Veterinary Blog

Children’s Food Allergy Reactions May Be Triggered by Pet Treats!

By Dr. Leslie Ross D.V.M, B.Sc

Recently, like iron filings attracted to a magnet, my attention focused on a very interesting article written by the mother of a young son with food allergies. Dr. Amy Goulart, the writer is a managing veterinarian of a clinic located in Milpitas, California.

In the article, Dr. Goulart described her toddler’s elusive health problems, which were eventually attributed to being caused by a variety of food allergies. This diagnosis imposed a restriction on her son’s access to numerous foods containing allergenic ingredients. Very astutely, she then realized that the family’s dog food and treats sometimes contained these ingredients and that although her dog was not food allergic, the close proximity of her toddler to the dog as well as the dog’s food bowl was potentially a source of these substances.

She writes
“My toddler loves the dog. He loves to feed and train the dog. Handling pet food and forgetting to wash his hands, or even letting the dog lick him with food particles in her mouth, and yes, even sneaking a taste from the dog’s food bowl could be enough to cause a reaction”.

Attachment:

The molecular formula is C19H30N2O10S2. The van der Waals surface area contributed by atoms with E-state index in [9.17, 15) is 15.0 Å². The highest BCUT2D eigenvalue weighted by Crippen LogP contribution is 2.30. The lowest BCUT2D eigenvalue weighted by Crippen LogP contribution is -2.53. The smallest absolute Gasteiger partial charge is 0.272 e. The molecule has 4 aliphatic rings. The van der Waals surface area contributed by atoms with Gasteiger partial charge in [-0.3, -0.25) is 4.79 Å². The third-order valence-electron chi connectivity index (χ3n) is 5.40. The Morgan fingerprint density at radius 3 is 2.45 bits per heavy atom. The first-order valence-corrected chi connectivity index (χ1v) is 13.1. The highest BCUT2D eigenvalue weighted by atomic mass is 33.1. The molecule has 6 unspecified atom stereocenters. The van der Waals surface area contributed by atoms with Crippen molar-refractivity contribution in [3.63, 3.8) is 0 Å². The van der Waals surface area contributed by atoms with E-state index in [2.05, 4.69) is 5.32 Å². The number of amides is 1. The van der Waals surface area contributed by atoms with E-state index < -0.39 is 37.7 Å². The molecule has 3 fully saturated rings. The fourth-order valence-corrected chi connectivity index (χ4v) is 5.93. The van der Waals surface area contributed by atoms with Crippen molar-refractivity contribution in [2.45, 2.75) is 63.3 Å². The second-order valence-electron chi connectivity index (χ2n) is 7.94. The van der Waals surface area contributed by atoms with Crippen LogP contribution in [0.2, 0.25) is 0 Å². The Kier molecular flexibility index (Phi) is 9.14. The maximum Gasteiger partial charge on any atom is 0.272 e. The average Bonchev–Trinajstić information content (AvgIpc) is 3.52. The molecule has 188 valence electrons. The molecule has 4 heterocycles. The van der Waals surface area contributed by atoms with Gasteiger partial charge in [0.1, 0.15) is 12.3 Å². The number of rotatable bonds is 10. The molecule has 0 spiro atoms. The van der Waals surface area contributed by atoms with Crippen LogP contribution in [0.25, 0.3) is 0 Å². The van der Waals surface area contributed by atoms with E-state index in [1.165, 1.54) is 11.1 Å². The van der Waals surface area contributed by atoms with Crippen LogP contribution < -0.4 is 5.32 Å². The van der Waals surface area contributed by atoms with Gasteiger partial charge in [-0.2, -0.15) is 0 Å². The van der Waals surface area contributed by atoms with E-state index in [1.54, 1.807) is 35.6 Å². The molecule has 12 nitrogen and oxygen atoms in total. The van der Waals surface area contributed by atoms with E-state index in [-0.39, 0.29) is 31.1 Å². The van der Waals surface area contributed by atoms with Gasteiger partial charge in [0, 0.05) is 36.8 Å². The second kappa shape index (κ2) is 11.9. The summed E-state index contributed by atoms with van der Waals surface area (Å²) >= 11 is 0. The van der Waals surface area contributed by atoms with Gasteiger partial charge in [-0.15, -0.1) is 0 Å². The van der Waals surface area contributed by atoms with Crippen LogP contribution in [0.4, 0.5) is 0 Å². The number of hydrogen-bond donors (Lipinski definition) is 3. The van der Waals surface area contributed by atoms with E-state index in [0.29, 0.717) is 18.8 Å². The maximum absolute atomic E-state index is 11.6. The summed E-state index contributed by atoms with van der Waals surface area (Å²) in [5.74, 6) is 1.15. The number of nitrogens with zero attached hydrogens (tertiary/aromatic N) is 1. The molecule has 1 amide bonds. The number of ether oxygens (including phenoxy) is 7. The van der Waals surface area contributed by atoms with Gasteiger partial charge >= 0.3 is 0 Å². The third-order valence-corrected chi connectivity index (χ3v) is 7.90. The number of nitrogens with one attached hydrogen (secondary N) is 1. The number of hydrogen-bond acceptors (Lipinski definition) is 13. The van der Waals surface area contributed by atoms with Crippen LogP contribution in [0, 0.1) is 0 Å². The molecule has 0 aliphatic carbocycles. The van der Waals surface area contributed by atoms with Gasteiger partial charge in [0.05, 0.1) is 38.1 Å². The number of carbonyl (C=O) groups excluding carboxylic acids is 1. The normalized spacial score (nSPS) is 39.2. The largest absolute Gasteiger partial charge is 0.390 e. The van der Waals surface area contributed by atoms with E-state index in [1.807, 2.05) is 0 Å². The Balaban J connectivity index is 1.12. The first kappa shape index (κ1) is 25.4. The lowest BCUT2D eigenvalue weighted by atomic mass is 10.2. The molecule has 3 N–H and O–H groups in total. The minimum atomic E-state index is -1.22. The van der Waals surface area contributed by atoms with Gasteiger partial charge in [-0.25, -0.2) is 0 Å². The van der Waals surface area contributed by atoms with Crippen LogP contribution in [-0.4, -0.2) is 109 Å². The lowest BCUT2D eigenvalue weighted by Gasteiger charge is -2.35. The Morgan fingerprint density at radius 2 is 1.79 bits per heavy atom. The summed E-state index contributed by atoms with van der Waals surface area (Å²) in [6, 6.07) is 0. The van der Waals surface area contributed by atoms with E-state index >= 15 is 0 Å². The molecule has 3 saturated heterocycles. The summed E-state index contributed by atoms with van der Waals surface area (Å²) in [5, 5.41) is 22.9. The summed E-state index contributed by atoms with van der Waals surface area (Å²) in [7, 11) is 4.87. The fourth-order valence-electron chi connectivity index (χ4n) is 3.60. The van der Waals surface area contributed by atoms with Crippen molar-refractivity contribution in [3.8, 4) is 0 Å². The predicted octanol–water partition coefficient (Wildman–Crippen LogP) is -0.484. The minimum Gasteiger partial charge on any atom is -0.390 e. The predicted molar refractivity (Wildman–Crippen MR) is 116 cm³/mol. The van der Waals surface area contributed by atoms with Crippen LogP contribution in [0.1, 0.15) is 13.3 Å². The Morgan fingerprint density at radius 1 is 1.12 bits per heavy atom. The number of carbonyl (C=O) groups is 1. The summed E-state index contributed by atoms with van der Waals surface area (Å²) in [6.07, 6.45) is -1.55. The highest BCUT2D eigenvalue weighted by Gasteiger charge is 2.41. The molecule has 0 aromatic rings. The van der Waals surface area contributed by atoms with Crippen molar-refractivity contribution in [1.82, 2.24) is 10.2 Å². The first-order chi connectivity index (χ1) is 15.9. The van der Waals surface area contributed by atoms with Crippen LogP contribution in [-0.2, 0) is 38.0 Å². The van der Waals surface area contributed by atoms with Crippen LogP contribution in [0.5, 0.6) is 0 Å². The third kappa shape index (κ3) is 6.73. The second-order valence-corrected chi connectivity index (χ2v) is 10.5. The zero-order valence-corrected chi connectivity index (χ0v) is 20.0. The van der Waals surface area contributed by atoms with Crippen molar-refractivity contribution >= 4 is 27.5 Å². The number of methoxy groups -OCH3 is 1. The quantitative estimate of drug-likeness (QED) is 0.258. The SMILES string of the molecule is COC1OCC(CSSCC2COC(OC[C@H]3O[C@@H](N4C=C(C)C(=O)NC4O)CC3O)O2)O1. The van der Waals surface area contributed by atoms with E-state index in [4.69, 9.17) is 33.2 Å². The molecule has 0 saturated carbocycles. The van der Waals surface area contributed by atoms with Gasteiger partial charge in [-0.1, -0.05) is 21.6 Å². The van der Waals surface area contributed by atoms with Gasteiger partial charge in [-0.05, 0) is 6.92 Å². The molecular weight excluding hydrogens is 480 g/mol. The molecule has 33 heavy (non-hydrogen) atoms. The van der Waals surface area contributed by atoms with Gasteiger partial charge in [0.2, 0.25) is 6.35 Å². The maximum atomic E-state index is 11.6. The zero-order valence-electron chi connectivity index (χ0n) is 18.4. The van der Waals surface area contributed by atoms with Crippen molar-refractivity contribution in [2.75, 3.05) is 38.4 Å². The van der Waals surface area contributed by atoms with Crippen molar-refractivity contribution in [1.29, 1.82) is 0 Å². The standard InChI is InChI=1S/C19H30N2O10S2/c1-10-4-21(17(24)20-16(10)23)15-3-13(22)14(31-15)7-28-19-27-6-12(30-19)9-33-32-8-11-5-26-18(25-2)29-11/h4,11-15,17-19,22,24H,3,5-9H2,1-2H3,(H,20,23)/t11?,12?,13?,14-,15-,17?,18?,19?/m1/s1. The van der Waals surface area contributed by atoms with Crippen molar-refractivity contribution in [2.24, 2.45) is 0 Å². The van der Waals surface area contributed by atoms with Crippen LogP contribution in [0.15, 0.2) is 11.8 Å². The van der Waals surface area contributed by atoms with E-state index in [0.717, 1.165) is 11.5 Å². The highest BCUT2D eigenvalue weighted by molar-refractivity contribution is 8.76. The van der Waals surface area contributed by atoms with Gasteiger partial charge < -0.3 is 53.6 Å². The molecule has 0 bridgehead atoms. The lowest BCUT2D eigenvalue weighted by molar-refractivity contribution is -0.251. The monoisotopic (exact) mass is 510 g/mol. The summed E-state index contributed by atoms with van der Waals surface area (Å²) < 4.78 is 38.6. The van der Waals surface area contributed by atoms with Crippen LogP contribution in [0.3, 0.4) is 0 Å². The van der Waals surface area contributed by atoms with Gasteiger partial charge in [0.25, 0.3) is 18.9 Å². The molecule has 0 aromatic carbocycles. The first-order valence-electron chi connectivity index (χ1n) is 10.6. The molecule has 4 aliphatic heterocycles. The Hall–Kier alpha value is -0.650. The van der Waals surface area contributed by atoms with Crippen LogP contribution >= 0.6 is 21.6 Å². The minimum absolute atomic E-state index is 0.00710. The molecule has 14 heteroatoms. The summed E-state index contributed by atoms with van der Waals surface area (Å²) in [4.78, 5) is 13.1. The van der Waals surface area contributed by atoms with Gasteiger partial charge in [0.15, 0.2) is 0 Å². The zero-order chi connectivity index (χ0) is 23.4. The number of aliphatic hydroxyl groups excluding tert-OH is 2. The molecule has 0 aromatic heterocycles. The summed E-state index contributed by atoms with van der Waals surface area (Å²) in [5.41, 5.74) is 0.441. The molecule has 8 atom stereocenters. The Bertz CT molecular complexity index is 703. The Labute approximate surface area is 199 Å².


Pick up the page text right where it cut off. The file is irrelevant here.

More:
She points out that:
Although it is sometimes an easy matter to avoid obvious ingredient concerns such as milk or soy, sometimes it is not so easy. She took as examples milk-based products such as whey or casein that may be found in some dental rawhide chews; dog treats and some pet foods. Two other examples of sources of concern for egg-sensitized and peanut sensitized children are the ingredients albumin, which is egg-derived and peanut-based ingredients that may be found in pill wrap-a-round treats.

Dr. Goulart also points out that adding to the complexity of ingredient descriptions, many allergenic substances are currently exempt from a requirement for documentation such as in spices, flavorings, and colorings in pet and well as human foods.

( Although not mentioned in her article, I should add another source of concern for shellfish sensitive children which would be oral contact with shellfish exoskeleton based glucosamine products).

As Dr. Goulart points out in her article, until more stringent legislation is put into place to ensure that pet food and treat suppliers clearly define and list all ingredients of their products it is very important for parents of food-sensitized young children to stay informed and vigilant to their potential exposure to these items to protect them from mild to possibly very serious food-related reactions.

(Dr. Amy Goulart’s original article was published March 8, 2016, The VIN News Service).

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